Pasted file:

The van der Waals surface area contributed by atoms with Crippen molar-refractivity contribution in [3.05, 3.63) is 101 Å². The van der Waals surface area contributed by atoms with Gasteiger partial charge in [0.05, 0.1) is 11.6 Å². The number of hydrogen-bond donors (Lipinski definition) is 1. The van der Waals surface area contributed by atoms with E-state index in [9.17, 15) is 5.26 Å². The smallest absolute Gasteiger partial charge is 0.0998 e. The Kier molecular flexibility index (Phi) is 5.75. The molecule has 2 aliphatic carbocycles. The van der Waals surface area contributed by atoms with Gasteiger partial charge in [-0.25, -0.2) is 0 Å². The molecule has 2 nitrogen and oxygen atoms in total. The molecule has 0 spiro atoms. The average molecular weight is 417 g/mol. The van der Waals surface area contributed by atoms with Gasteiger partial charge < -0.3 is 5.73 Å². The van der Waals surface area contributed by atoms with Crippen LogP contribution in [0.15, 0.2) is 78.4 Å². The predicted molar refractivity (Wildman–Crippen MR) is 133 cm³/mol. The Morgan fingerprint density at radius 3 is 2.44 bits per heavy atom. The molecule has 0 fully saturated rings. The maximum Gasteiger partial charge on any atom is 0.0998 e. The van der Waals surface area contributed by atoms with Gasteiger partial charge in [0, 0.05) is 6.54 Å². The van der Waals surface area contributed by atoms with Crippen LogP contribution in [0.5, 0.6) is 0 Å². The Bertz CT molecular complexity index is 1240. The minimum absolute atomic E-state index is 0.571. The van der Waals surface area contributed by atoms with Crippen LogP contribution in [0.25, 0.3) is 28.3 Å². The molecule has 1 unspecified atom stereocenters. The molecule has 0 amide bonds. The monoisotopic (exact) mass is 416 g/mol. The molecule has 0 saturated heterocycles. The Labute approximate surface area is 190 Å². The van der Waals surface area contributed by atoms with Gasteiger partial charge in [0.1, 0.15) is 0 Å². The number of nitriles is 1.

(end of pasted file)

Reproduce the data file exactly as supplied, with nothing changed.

The van der Waals surface area contributed by atoms with Crippen molar-refractivity contribution in [3.05, 3.63) is 101 Å². The van der Waals surface area contributed by atoms with Gasteiger partial charge in [0.05, 0.1) is 11.6 Å². The number of hydrogen-bond donors (Lipinski definition) is 1. The van der Waals surface area contributed by atoms with E-state index in [9.17, 15) is 5.26 Å². The smallest absolute Gasteiger partial charge is 0.0998 e. The Kier molecular flexibility index (Phi) is 5.75. The molecule has 2 aliphatic carbocycles. The van der Waals surface area contributed by atoms with Gasteiger partial charge in [-0.25, -0.2) is 0 Å². The molecule has 2 nitrogen and oxygen atoms in total. The molecule has 0 spiro atoms. The average molecular weight is 417 g/mol. The van der Waals surface area contributed by atoms with Gasteiger partial charge < -0.3 is 5.73 Å². The van der Waals surface area contributed by atoms with Crippen LogP contribution in [0.15, 0.2) is 78.4 Å². The predicted molar refractivity (Wildman–Crippen MR) is 133 cm³/mol. The Morgan fingerprint density at radius 3 is 2.44 bits per heavy atom. The molecule has 0 fully saturated rings. The maximum Gasteiger partial charge on any atom is 0.0998 e. The van der Waals surface area contributed by atoms with Gasteiger partial charge in [0, 0.05) is 6.54 Å². The van der Waals surface area contributed by atoms with Crippen LogP contribution in [0.5, 0.6) is 0 Å². The Bertz CT molecular complexity index is 1240. The minimum absolute atomic E-state index is 0.571. The van der Waals surface area contributed by atoms with Crippen LogP contribution in [0.25, 0.3) is 28.3 Å². The molecule has 1 unspecified atom stereocenters. The molecule has 0 amide bonds. The monoisotopic (exact) mass is 416 g/mol. The molecule has 0 saturated heterocycles. The Labute approximate surface area is 190 Å². The van der Waals surface area contributed by atoms with Gasteiger partial charge in [0.1, 0.15) is 0 Å². The number of nitriles is 1.